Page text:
Once seen as a purely philanthropic activity with no positive bottom-line impact, Corporate Social Responsibility is gaining popularity and moving to the forefront at leading global organisations.
As a manager, you may have heard of this term before and at first wondered if its just another passing fad.
What is Corporate Social Responsibility (CSR)?
CSR is the corporate belief that a company needs to be responsible for its actions socially, ethically and environmentally. Also known as ‘community relations’ it is demonstrated when a company fosters an open relationship that is sensitive to the local community. Companies recognise the need to play a proactive, cooperative and collaborative role to make the society a better place to live and conduct business. This influences their brand image, credibility and overall consumer trust.
However, when using the terms ‘community relations’ be aware that it’s more than just sponsoring a beach walk for a charity or a once a year event where employees can volunteer for a cause. Many business leaders today believe CSR should be embedded in the essence, the mission, and the brand of an organisation, influencing even day-to-day decisions to satisfy all the stakeholders involved.
It is an important business strategy because customers prefer to buy products from companies they trust; suppliers want to form business partnerships with companies that are reliable; and most employees seek to work for companies they respect. Satisfying each of these stakeholder groups allows companies to maximise their commitment to another important stakeholder group—the investors, who benefit most when the needs of these other stakeholder groups are being met.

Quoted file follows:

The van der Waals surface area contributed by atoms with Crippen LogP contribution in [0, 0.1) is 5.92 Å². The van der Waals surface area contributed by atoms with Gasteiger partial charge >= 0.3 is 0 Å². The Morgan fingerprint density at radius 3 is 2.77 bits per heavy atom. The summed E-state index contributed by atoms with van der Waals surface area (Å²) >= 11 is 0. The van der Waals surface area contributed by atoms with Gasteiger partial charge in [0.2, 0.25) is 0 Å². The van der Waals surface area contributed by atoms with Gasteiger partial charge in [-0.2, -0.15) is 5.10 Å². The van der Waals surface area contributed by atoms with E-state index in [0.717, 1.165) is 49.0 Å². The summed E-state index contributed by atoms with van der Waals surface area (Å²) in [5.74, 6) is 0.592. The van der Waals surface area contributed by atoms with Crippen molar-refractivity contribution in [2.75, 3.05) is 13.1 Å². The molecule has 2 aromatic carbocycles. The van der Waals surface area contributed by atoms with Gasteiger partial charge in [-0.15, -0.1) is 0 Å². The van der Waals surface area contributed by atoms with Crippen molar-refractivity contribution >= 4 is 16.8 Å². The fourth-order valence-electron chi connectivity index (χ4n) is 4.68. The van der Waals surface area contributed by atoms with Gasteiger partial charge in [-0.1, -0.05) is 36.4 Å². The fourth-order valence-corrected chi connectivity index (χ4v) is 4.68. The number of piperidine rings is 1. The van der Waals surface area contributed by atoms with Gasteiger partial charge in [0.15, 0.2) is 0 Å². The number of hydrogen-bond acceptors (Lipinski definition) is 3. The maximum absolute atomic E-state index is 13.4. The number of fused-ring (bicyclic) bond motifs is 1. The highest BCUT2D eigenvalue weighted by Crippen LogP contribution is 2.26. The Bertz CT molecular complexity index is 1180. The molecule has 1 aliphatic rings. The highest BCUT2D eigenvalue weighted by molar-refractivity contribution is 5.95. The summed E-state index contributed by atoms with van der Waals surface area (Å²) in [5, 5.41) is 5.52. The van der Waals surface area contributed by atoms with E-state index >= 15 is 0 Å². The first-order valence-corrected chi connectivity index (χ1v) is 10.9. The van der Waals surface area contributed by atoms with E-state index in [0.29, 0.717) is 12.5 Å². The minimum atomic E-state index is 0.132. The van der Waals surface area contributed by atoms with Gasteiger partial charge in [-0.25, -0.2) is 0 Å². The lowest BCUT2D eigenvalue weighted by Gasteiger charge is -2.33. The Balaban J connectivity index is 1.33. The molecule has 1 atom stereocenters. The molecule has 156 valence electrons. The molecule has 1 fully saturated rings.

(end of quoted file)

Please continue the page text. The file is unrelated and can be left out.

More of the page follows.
What is the role of a manager in CSR?
With the power to communicate and implement ideas, policies, and cultural and behavioural change in organisations, managers play an integral part in fulfilling an organisation’s CSR objectives once they are defined.
Beyond organising the occasional community service activity, managers can use their organisation’s CSR philosophy during partner selection, when developing brand ideas, and in HR practices.
Even at the recruitment stage CSR impacts job seeker decisions. Twenty years ago issues such as human rights records, environmental policies and levels of community involvement wouldn’t have affected job seekers decisions as they do today. CSR is proving to be good not only for branding, publicity and the bottom line, but it can also be a valuable recruiting tool as these statistics demonstrate:
In a survey conducted by the Conference Board of Canada in 2000, 71% of employees want to work for companies that commit to social and community concerns. Furthermore, GlobeScan conducted an international survey in 2002 which showed that eight in ten people who worked for a large company felt greater motivation and loyalty towards their jobs and companies the more socially responsible their employers were.
Organisations are coming to realise the bottom-line benefits of integrating CSR into their businesses. CSR initiatives can boost good image, publicity and media value for firms. They also promote sensitivity to social issues and serve as opportunities to address misconceptions and help gauge the level of brand awareness. As awareness increases, so do standards of quality and sustainability.
Does your business have a CSR strategy? How does it affect you as a manager?